Jul, 20, 2017

How States Can Integrate Social Determinants of Health (SDOH) into Payment and Quality Improvement Policies

Where people live, work and play — and the experiences they have, especially growing up — matters. These social determinants of health (SDOH) include a broad array of social and environmental risk factors such as poverty, housing stability, early childhood education, access to primary care, access to healthy food, incarceration and discrimination. One recent study weighed each factor’s contribution to health outcomes and ascribed 30 percent to health behaviors, 40 percent to social and economic circumstances, 10 percent to the environment, and 20 percent to medical care.

State policy makers are increasingly focused on SDOH because of their important influence on health care outcomes and Medicaid spending. In the context of Medicaid, unaddressed social determinants of health surface as intergenerational health disparities that drive healthcare spending. A new brief released by State Health and Value Strategies examines why states should account for social determinants of health in setting Medicaid payments and measuring quality, and also explores what methods Medicaid programs can use to examine SDOH and account for them in their payment and quality improvement policies.

By accounting for SDOH in payment and quality improvement policies, states can maximize their Medicaid investments: incorporating SDOH in Medicaid payment models means states can structure their payments to reflect the health and well-being of their populations. Accurate payment models incentivize Medicaid health plans and ACOs to provide care that meets the needs of their covered populations and ultimately translates into more effective use of taxpayer funds. Likewise, factoring SDOH data into Medicaid quality measures provides states with an opportunity to more closely examine variations in outcomes across Medicaid populations and drill down on how to address gaps in quality, in turn increasing the effectiveness of state Medicaid programs.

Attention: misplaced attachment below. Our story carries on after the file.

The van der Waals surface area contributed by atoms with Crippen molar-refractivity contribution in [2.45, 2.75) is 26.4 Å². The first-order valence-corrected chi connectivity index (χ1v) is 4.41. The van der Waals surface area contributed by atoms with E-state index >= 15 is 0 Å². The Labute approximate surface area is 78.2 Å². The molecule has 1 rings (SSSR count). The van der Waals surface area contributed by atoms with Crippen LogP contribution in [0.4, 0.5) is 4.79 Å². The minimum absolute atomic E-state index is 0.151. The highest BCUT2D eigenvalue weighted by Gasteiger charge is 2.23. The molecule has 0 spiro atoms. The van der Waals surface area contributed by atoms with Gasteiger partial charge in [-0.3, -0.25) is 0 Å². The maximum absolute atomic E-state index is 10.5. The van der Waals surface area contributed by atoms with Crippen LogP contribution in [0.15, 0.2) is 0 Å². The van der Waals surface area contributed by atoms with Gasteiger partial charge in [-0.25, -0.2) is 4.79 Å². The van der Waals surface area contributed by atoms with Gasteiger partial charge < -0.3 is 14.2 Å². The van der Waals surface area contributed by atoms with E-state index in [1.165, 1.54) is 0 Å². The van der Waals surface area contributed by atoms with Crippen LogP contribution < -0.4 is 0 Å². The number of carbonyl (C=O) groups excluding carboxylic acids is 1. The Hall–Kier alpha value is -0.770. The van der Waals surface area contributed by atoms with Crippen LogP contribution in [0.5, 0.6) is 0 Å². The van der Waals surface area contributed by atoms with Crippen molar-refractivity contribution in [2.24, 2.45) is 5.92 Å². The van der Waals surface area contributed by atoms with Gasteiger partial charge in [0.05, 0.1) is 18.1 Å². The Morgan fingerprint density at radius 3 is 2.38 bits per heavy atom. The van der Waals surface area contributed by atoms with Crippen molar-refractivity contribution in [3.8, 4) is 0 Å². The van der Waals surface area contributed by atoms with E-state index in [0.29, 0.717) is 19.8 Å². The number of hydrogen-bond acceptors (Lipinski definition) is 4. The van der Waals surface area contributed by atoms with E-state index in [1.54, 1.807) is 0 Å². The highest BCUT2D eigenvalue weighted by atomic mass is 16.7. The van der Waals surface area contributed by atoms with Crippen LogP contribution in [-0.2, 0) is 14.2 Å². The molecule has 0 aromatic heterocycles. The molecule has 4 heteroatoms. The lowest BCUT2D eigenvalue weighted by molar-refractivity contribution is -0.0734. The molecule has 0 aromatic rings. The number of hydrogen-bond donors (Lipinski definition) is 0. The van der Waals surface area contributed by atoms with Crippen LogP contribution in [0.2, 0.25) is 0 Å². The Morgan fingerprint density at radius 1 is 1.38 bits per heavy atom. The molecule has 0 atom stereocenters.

In the brief we outline five action steps states can begin using to leverage SDOH metrics in their Medicaid programs and two case studies of states that are pioneering such efforts. Massachusetts and Minnesota have been leaders at leveraging SDOH data to align payment models and measure the quality of care. The work in both states offers useful learnings for informing similar work in other states. The brief provides state policy makers who are considering using SDOH data in Medicaid managed care programs with five actions steps:

  1. Identify and work with partners to develop SDOH reporting and data analytics capacity.
  2. Use literature and qualitative data to identify leading SDOH and their impact and consider looking to other states who have already conducted literature reviews.
  3. Assess existing sources of SDOH data such as claims and enrollment data that contain information on income and other demographics.
  4. Analyze risk factors predictive of costs and health outcomes once a state has a database in place.
  5. Get started using SDOH by identifying short- and longer-term goals for using SDOH to improve care.

As states grapple with uncertainty in Washington, using SDOH data and metrics offers an important opportunity to make health care investments more effective and improve the health and welfare of the most vulnerable residents.